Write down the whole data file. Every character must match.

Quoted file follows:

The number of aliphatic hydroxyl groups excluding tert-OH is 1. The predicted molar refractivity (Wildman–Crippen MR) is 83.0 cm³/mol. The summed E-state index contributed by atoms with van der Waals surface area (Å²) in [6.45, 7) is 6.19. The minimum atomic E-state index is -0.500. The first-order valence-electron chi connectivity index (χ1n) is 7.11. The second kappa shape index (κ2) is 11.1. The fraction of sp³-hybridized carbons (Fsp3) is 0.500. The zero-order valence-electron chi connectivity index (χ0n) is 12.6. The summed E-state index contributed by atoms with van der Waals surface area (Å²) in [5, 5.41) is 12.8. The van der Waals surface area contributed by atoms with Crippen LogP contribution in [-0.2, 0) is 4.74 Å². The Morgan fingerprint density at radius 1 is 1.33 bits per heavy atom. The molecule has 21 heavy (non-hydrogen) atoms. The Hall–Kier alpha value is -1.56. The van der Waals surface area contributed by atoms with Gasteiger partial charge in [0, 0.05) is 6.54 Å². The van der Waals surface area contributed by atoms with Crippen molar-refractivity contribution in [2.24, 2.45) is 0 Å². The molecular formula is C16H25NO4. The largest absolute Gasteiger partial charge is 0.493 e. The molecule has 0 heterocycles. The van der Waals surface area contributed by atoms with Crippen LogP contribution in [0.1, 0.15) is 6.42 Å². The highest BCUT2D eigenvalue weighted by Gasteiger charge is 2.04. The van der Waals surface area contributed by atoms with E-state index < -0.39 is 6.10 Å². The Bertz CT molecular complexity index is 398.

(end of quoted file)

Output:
The number of aliphatic hydroxyl groups excluding tert-OH is 1. The predicted molar refractivity (Wildman–Crippen MR) is 83.0 cm³/mol. The summed E-state index contributed by atoms with van der Waals surface area (Å²) in [6.45, 7) is 6.19. The minimum atomic E-state index is -0.500. The first-order valence-electron chi connectivity index (χ1n) is 7.11. The second kappa shape index (κ2) is 11.1. The fraction of sp³-hybridized carbons (Fsp3) is 0.500. The zero-order valence-electron chi connectivity index (χ0n) is 12.6. The summed E-state index contributed by atoms with van der Waals surface area (Å²) in [5, 5.41) is 12.8. The van der Waals surface area contributed by atoms with Crippen LogP contribution in [-0.2, 0) is 4.74 Å². The Morgan fingerprint density at radius 1 is 1.33 bits per heavy atom. The molecule has 21 heavy (non-hydrogen) atoms. The Hall–Kier alpha value is -1.56. The van der Waals surface area contributed by atoms with Gasteiger partial charge in [0, 0.05) is 6.54 Å². The van der Waals surface area contributed by atoms with Crippen molar-refractivity contribution in [2.24, 2.45) is 0 Å². The molecular formula is C16H25NO4. The largest absolute Gasteiger partial charge is 0.493 e. The molecule has 0 heterocycles. The van der Waals surface area contributed by atoms with Crippen LogP contribution in [0.1, 0.15) is 6.42 Å². The highest BCUT2D eigenvalue weighted by Gasteiger charge is 2.04. The van der Waals surface area contributed by atoms with E-state index < -0.39 is 6.10 Å². The Bertz CT molecular complexity index is 398.